Works by LGBTQ artists — a protest against traditional norms

Being different in a traditional value system: This is also a major and often difficult issue in Judaism. "In the Torah, men do not marry men. And women don't marry women," writes David Sperber, researcher of contemporary Jewish art, in his article "The Art of Breaking Taboos," written especially for the exhibition.

Picture of a sculpture called "Tumtum" by Gil Yefman is being exhibited at the Glass Courtyard of the Jewish Museum Berlin.
Gil Yefman's sculpture is called 'Tumtum': a word ancient rabbis used for those now known as 'non-binary'Image: Jens Ziehe

Behind every work by Jewish LGBTQ artists is a difficult story of struggle against the conservative establishment.

Visitors linger for a long time in the room with moving video documentaries of men from traditional Jewish families talking about the often hard-won acceptance of their homosexuality.

"I just pray that you don't forget the way to God," says a mother wrapped in a black scarf lovingly to her son, a young bearded man with a kippah. "And whoever you are, no one can ever tell you that this is not your home."

This is an excerpt from the film "The Holy Closet" by Israeli director Moran Nakar.

Between prohibitions and sex toys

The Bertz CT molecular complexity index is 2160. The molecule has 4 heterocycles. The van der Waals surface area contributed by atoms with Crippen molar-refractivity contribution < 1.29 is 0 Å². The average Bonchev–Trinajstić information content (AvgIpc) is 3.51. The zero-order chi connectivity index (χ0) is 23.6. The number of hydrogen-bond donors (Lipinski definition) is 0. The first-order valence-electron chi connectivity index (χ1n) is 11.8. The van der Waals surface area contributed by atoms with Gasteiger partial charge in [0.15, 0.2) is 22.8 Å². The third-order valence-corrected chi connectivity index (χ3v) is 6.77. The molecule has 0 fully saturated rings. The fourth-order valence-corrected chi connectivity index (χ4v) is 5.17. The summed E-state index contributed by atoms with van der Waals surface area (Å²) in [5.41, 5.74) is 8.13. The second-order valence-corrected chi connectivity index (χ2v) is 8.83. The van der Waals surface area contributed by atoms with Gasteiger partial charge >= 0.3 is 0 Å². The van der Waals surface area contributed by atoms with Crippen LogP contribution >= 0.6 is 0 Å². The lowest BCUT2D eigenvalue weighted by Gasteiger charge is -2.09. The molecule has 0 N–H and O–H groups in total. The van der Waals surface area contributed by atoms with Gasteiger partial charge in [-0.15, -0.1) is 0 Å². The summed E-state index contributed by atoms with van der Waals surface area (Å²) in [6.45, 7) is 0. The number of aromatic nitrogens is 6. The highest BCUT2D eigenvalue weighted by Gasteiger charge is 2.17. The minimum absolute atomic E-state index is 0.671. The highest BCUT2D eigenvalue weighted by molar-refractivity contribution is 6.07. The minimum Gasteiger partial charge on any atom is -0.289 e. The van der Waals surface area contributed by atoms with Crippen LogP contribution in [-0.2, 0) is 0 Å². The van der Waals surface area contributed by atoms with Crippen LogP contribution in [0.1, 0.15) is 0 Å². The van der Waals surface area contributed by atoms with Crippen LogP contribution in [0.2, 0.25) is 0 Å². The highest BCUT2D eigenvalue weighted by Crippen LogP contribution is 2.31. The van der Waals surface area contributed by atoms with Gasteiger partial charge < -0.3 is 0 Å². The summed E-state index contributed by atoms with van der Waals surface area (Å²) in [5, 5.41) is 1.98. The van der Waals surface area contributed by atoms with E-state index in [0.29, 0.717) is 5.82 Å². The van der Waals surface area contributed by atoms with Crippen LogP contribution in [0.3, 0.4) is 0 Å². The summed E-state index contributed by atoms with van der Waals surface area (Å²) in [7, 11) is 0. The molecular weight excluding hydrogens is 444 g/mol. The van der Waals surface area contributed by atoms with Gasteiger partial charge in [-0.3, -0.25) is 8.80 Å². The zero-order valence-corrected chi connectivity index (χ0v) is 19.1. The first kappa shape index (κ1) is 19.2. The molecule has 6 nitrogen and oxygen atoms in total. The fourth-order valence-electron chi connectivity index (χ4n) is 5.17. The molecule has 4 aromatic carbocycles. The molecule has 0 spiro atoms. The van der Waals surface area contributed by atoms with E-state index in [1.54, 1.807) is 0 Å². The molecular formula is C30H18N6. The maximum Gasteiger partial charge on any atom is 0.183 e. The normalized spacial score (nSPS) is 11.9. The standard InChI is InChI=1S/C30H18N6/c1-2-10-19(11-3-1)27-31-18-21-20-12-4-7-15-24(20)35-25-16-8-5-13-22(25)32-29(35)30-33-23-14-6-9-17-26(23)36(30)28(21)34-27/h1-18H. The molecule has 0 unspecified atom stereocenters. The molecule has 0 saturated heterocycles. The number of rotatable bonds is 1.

In a glass case lies the "Shulchan Aruch," a summary of the basic rules that Jewish believers must follow in their daily lives. The book is opened to a page that deals with permitted and forbidden sexual practices, particularly the prohibition of masturbation.

"Beware of physical arousal, so do not sleep on your back or stomach with your face down. You should sleep on your side to avoid physical arousal," the book recommends. It is also not advisable to sleep two to a bed. You should not watch animals, whether wild or domestic, when males and females are mating, and you should not ride bareback, the book adds.

In a separate display case, there is a small object that makes many visitors smile: a solid metal ring that is placed over several phalanges of the fingers to prevent them from bending. This device should be worn by men at night to prevent them from inadvertently satisfying themselves in their sleep.

But the exhibition also provides a counterpoint: "Water Slyde" was developed in 2014 by the Orthodox Jew Maureen Pollack for the sexual health of women. The highly unorthodox device fulfills a dual function: as a female stimulator and vaginal douche. It was developed with the blessing of a rabbi — as a means of promoting sexual intimacy between spouses.

Picture of an instrument called "Water Slyde" that was designed by Maureen Pollack.
'Water Slyde' by Maureen Pollack serves the sexual health of womenImage: DW

Open discussion on intimate topics

The millennia-old culture of Judaism is full of prohibitions and restrictions. But it also has another tradition: being open with oneself. "And it is precisely in this tradition that the Berlin exhibition stands," says Berlin intellectual Anna Narinsky. Without fear or false pathos, the makers present the central intimate topics of Jewish culture for discussion.

"I really liked the fact that both sex and religion are portrayed with the same respect, but also with the same degree of humor," Narinsky told DW. "This is the central idea that is very close to my heart: Traditions and beliefs do not demand that we deny our own identity. On the contrary, they encourage us not to betray ourselves under any circumstances — neither ourselves nor our neighbors."

This article was originally written in German.